It's hard for him playing against me. I've got nothing to play for, but for him, he needs to win so ____.
This was one of China's university admission examination questions. The given answer is: badly.
My question is: Does the sentence "It's hard for him playing against me." equal "It's hard for him to play against me."? If not, what is the difference between them?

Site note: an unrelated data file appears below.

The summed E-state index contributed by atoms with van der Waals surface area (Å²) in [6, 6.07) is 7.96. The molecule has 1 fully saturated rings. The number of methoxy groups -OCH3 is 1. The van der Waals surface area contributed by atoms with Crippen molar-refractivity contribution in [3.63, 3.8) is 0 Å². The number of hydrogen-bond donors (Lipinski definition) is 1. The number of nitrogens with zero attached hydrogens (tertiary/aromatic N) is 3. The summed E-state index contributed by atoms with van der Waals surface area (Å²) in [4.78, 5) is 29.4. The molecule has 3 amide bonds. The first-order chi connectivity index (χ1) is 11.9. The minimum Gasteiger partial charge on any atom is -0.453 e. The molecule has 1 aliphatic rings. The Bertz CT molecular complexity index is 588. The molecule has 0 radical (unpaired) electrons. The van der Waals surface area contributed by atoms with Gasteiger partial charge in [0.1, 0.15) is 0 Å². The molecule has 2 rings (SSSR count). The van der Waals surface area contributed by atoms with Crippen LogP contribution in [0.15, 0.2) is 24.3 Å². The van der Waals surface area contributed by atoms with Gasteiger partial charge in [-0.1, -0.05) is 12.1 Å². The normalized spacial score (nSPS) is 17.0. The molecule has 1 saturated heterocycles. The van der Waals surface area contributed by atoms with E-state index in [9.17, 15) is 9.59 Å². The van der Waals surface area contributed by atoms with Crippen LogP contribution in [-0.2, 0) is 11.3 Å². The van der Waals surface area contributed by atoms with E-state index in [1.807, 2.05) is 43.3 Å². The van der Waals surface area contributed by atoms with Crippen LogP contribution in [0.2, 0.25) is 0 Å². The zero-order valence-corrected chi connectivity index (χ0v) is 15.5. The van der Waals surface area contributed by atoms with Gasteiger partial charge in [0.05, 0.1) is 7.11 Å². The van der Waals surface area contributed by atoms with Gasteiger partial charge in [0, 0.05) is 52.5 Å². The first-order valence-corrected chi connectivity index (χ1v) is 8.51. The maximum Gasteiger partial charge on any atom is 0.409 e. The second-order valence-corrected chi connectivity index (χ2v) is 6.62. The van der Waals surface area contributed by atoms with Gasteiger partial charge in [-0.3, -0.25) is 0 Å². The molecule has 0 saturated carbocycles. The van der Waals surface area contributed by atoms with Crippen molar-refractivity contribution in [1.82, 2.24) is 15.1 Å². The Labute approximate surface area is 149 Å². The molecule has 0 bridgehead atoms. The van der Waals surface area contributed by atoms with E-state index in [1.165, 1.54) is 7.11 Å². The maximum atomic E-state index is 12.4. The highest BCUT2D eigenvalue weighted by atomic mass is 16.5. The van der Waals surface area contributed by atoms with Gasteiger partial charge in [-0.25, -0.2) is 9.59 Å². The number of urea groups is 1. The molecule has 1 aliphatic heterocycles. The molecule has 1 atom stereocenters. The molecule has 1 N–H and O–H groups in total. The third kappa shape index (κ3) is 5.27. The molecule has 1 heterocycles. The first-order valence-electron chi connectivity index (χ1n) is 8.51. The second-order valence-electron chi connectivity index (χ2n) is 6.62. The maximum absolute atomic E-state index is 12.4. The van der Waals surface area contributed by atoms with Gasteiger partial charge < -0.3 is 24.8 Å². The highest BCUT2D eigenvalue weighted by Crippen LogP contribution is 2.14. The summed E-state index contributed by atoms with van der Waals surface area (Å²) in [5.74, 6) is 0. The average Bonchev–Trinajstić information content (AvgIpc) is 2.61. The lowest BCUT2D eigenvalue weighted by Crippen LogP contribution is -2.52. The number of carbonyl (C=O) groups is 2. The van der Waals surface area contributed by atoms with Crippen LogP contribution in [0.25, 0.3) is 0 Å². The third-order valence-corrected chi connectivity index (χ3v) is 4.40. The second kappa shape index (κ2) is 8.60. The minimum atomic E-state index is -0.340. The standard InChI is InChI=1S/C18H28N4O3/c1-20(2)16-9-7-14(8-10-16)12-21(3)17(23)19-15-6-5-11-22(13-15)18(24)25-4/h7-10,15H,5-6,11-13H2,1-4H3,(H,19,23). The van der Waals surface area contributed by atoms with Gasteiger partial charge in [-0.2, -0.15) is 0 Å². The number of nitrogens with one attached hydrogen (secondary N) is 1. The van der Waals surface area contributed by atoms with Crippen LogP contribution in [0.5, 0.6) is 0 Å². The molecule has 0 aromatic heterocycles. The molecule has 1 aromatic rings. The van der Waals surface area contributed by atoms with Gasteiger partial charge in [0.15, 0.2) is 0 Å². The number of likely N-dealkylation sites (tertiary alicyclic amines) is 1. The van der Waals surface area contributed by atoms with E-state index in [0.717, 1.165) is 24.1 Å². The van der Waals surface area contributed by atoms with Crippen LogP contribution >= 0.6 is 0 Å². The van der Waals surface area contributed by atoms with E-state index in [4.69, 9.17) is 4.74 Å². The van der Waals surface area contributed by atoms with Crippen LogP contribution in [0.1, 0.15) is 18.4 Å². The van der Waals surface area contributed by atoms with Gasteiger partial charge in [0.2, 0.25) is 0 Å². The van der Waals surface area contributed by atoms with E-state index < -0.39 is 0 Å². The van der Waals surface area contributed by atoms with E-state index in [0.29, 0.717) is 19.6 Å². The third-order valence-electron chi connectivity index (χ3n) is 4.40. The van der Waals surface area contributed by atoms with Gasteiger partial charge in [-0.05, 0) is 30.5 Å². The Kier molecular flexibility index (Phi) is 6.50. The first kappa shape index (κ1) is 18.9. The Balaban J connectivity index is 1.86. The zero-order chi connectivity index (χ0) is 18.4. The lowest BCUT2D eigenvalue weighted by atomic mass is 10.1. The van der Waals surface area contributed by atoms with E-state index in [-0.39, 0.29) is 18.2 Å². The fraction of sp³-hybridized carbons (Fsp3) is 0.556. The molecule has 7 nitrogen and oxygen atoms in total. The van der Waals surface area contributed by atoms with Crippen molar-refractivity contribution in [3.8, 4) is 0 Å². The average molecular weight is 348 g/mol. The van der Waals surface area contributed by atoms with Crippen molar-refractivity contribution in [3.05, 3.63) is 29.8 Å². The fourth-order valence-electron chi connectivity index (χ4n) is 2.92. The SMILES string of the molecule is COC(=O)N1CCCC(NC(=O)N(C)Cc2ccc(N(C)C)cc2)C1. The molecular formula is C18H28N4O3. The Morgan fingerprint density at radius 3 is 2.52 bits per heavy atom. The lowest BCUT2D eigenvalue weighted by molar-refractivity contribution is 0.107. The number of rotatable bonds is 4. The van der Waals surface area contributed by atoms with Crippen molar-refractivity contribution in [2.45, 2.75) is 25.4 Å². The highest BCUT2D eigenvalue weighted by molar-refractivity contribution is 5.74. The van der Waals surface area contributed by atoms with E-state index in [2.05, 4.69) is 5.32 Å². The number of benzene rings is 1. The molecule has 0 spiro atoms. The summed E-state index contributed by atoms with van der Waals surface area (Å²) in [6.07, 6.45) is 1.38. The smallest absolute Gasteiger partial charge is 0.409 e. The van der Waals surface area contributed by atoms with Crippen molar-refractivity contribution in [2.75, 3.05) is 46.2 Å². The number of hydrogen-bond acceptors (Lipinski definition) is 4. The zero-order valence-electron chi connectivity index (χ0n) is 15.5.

Thank you very much.
Yes, it does.
While not wishing to criticise the people setting these exams, the second sentence really should read "I've got nothing to lose, but
he needs to win so ____."